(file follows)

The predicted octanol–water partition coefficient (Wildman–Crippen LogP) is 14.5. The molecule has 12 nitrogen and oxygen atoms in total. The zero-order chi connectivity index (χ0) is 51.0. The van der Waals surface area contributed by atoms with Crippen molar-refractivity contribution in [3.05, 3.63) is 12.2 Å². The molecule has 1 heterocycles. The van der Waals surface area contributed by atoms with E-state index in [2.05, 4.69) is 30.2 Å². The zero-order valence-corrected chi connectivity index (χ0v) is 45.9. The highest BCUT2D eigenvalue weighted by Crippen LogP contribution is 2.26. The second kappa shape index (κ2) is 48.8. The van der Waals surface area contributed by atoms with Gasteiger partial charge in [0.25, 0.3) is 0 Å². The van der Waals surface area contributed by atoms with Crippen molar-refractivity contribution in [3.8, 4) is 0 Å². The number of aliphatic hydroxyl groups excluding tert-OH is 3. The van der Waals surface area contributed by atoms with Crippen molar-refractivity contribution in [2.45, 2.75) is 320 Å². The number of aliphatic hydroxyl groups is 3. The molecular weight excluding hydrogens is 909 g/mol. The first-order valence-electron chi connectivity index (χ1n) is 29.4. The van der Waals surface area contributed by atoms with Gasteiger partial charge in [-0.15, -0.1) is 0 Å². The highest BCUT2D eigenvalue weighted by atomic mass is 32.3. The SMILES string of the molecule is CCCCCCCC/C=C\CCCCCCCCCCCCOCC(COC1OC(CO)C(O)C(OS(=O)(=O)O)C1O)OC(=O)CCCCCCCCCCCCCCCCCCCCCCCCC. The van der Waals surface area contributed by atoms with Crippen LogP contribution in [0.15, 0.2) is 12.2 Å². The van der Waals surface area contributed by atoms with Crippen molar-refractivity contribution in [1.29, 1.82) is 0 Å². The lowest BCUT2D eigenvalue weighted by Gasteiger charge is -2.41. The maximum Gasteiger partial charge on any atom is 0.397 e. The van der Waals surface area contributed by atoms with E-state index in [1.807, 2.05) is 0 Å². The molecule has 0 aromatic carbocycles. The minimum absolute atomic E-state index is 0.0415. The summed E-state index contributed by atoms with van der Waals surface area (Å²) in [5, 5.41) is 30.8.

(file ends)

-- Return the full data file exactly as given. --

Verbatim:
The predicted octanol–water partition coefficient (Wildman–Crippen LogP) is 14.5. The molecule has 12 nitrogen and oxygen atoms in total. The zero-order chi connectivity index (χ0) is 51.0. The van der Waals surface area contributed by atoms with Crippen molar-refractivity contribution in [3.05, 3.63) is 12.2 Å². The molecule has 1 heterocycles. The van der Waals surface area contributed by atoms with E-state index in [2.05, 4.69) is 30.2 Å². The zero-order valence-corrected chi connectivity index (χ0v) is 45.9. The highest BCUT2D eigenvalue weighted by Crippen LogP contribution is 2.26. The second kappa shape index (κ2) is 48.8. The van der Waals surface area contributed by atoms with Gasteiger partial charge in [0.25, 0.3) is 0 Å². The van der Waals surface area contributed by atoms with Crippen molar-refractivity contribution in [3.8, 4) is 0 Å². The number of aliphatic hydroxyl groups excluding tert-OH is 3. The van der Waals surface area contributed by atoms with Crippen molar-refractivity contribution in [2.45, 2.75) is 320 Å². The number of aliphatic hydroxyl groups is 3. The molecular weight excluding hydrogens is 909 g/mol. The first-order valence-electron chi connectivity index (χ1n) is 29.4. The van der Waals surface area contributed by atoms with Gasteiger partial charge in [-0.15, -0.1) is 0 Å². The highest BCUT2D eigenvalue weighted by atomic mass is 32.3. The SMILES string of the molecule is CCCCCCCC/C=C\CCCCCCCCCCCCOCC(COC1OC(CO)C(O)C(OS(=O)(=O)O)C1O)OC(=O)CCCCCCCCCCCCCCCCCCCCCCCCC. The van der Waals surface area contributed by atoms with Crippen LogP contribution in [0.15, 0.2) is 12.2 Å². The van der Waals surface area contributed by atoms with Crippen molar-refractivity contribution in [1.29, 1.82) is 0 Å². The lowest BCUT2D eigenvalue weighted by Gasteiger charge is -2.41. The maximum Gasteiger partial charge on any atom is 0.397 e. The van der Waals surface area contributed by atoms with E-state index in [1.807, 2.05) is 0 Å². The molecule has 0 aromatic carbocycles. The minimum absolute atomic E-state index is 0.0415. The summed E-state index contributed by atoms with van der Waals surface area (Å²) in [5, 5.41) is 30.8.